Venezuela’s current president, Nicolas Maduro, and others allege the United States poisoned his country’s late firebrand socialist leader Hugo Chavez. Though this may seem questionable, scientists have admitted nano-weapons are now capable of delivering illnesses “ranging from stroke to respiratory failure to AIDS.”
By S. T. Patrick
“I don’t want to die. . . . Please don’t let me die,” were the final words of Venezuelan President Hugo Chavez in 2013. Shortly after his death, the Venezuelan presidential guard confirmed the cause of death as a heart attack after a lengthy battle with colon cancer. The state funeral had barely come to a close, however, when rumors of assassination began spreading among Venezuelan diplomats. How close were those rumors to reality? There is real evidence that Chavez was murdered.
Nicolas Maduro, who served as vice president under Chavez, publicly commented on the allegations of assassination as Chavez suffered through his waning days.
“We have no doubt that Commandant Chávez was attacked with this illness; we have not a single doubt,” Maduro said. “The established enemies of our land specifically tried to harm the health of our leader.”
Maduro compared the illness of Chavez to that of former Palestinian Liberation Organization leader Yasser Arafat. In 2004, Arafat died one month after coming down with “flu-like” symptoms. Supporters and Palestinian leaders floated the idea that Arafat was medically poisoned by operatives of the Israeli Mossad.
It is not a fanciful assertion that Chavez could have been targeted for assassination by the international community that controls the world’s most powerful institutions. As president of an oil-rich nation with the largest reserves outside of the Middle East, he enacted a plethora of initiatives aimed at enriching Venezuelans at the expense of globalists.
After having paid its debts five years early, Chavez in 2007 declared that he was severing ties with the World Bank and the International Monetary Fund. He no longer wanted associations with institutions “dominated by U.S. imperialism.”
When the Spanish owner of the Banco de Venezuela attempted to sell the privatized bank to a group of investors in 2008, Chavez nationalized it “to put (the bank) at the service of Venezuela.”
Within three years of Chavez’s death, the internationalists had already encroached into Venezuela in ways that would never have been allowed by Chavez. By 2016, Venezuela’s state bank had entered into negotiations with Deutsche Bank AG. The deal with Germany’s banking power house enabled gold swaps and changes to Venezuela’s foreign reserves.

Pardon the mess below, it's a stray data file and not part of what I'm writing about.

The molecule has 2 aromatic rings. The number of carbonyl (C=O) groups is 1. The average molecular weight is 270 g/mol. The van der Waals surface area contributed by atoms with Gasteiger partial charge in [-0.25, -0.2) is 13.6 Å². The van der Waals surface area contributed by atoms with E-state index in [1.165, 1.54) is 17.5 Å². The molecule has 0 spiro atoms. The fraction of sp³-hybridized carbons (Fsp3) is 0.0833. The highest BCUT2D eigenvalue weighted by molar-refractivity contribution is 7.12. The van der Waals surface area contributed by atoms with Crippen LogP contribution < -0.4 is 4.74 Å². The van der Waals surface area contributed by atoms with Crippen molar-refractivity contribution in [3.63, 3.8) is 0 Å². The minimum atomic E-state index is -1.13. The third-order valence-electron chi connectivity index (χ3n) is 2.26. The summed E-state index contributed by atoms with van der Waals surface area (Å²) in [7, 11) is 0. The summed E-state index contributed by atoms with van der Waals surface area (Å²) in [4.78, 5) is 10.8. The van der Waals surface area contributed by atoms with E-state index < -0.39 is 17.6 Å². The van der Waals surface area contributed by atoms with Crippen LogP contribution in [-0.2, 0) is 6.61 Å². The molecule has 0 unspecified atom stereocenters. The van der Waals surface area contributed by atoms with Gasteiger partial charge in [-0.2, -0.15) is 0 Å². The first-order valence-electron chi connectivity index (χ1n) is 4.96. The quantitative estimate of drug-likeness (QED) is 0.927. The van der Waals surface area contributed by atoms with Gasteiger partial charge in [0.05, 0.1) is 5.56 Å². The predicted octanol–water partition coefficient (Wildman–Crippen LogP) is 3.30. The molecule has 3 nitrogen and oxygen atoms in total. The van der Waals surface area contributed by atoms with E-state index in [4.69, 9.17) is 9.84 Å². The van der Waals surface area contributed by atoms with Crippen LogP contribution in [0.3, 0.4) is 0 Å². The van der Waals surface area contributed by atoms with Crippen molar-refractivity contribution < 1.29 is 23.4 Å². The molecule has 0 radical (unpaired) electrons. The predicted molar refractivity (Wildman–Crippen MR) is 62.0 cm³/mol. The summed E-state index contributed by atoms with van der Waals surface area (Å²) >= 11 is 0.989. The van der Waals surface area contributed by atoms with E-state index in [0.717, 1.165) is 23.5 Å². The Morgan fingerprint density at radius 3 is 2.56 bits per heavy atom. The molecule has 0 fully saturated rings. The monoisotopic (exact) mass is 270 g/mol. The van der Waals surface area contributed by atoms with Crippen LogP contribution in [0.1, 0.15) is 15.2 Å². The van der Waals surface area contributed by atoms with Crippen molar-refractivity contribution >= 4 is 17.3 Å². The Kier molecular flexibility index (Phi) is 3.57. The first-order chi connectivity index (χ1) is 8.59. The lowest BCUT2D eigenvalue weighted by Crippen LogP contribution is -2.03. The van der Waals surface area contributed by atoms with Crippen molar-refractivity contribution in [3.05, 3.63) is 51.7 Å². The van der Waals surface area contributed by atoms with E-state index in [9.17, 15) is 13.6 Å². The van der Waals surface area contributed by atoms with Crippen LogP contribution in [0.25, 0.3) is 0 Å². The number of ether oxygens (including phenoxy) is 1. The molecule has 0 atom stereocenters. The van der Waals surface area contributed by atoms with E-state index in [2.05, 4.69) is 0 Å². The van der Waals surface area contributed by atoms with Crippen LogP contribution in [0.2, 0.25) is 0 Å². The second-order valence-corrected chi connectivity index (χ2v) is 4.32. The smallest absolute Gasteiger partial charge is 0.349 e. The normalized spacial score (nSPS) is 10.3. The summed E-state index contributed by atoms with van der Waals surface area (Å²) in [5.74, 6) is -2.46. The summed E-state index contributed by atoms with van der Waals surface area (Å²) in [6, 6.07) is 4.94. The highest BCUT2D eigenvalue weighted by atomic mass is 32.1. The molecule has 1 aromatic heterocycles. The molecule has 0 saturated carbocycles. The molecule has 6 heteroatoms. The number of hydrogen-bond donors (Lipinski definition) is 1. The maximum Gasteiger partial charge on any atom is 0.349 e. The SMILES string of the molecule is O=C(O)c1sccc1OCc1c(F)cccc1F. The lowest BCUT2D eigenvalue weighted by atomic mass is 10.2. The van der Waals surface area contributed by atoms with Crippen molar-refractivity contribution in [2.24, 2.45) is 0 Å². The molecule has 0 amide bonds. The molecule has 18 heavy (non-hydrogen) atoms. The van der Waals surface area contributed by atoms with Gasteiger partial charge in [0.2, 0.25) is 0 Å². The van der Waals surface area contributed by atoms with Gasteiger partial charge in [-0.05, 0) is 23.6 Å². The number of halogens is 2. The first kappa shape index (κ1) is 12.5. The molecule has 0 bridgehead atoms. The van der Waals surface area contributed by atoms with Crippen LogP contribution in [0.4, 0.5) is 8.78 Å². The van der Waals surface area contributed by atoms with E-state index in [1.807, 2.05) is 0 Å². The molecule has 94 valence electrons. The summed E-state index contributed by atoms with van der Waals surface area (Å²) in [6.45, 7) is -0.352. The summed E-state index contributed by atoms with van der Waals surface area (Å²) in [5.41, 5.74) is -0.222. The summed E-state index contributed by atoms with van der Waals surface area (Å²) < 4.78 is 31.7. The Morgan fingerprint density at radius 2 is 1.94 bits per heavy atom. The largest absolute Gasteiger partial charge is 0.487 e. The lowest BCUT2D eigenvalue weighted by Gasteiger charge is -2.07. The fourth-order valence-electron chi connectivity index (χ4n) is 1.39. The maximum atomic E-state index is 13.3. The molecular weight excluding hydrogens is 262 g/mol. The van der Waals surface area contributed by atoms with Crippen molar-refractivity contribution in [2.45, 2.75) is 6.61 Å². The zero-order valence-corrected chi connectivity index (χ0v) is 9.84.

The international community might as well face that they are addicted to oil, a factor that makes literal and covert control of Venezuela very attractive to the world’s militaristic billionaire class. Petroleum accounts for over 50% of revenue and 70% of exports in Venezuela.
William Blum, author of Killing Hope: U.S. Military and CIA Interventions Since World War II, described the vehemence with which the U.S. military-industrial complex disdained Chavez.
“There was no one in the entire universe that those who own and run ‘United States, Inc.’ wanted to see dead more than Hugo Chávez,” Blum wrote. “He was worse than (Chilean President Salvador) Allende. Worse than Fidel Castro. Worse than any world leader not in the American camp because he spoke out in the most forceful terms about U.S. imperialism and its cruelty. Repeatedly. Constantly. Saying things that heads of state are not supposed to say. At the United Nations, on a shockingly personal level about George W. Bush. All over Latin America, as he organized the region into anti-U.S.-Empire blocs.”
Chavez had seen three other leftist leaders contract cancer in Latin America. But when Argentina’s leftist president, Cristina Fernandez de Kirchner, announced she had cancer in 2011, Chavez wondered aloud whether or not the cancer was random.
“Would it be so strange that they’ve invented the technology to spread cancer, and we won’t know about it for 50 years?” Chavez asked.
Maduro, who was elected president following Chavez’s death, remained steadfast in his pro-assassination beliefs as he adjusted to the robust necessities of Venezuelan leadership.
“We will seek the truth,” Maduro said. “We have the intuition that our Commander Chavez was poisoned by dark forces that wanted him out of the way.”
By 2016, scientists were admitting that nano-weapons were capable of transporting disease-provoking nanoparticles that can carry illnesses ranging from stroke to respiratory failure to AIDS.
S. T. Patrick holds degrees in both journalism and social studies education. He spent 10 years as an educator and now hosts the “Midnight Writer News Show.” His email is [email protected]